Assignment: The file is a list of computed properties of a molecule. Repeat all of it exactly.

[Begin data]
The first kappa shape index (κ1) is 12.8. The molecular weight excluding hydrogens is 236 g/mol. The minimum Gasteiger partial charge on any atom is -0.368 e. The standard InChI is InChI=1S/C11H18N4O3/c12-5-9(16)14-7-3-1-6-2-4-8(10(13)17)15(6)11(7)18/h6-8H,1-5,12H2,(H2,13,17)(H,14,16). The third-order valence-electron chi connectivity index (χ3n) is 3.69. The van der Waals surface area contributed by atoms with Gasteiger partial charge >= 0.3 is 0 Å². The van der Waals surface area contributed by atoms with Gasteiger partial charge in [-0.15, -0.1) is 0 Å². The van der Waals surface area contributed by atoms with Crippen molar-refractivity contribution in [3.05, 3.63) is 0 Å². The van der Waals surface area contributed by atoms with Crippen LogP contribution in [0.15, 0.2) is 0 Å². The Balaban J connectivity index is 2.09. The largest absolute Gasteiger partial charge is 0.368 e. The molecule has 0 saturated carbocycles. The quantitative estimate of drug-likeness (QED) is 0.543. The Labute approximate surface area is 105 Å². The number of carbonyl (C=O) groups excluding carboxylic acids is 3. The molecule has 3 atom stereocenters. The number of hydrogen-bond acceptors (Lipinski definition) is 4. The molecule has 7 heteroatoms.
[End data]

The first kappa shape index (κ1) is 12.8. The molecular weight excluding hydrogens is 236 g/mol. The minimum Gasteiger partial charge on any atom is -0.368 e. The standard InChI is InChI=1S/C11H18N4O3/c12-5-9(16)14-7-3-1-6-2-4-8(10(13)17)15(6)11(7)18/h6-8H,1-5,12H2,(H2,13,17)(H,14,16). The third-order valence-electron chi connectivity index (χ3n) is 3.69. The van der Waals surface area contributed by atoms with Gasteiger partial charge >= 0.3 is 0 Å². The van der Waals surface area contributed by atoms with Gasteiger partial charge in [-0.15, -0.1) is 0 Å². The van der Waals surface area contributed by atoms with Crippen molar-refractivity contribution in [3.05, 3.63) is 0 Å². The van der Waals surface area contributed by atoms with Crippen LogP contribution in [0.15, 0.2) is 0 Å². The Balaban J connectivity index is 2.09. The largest absolute Gasteiger partial charge is 0.368 e. The molecule has 0 saturated carbocycles. The quantitative estimate of drug-likeness (QED) is 0.543. The Labute approximate surface area is 105 Å². The number of carbonyl (C=O) groups excluding carboxylic acids is 3. The molecule has 3 atom stereocenters. The number of hydrogen-bond acceptors (Lipinski definition) is 4. The molecule has 7 heteroatoms.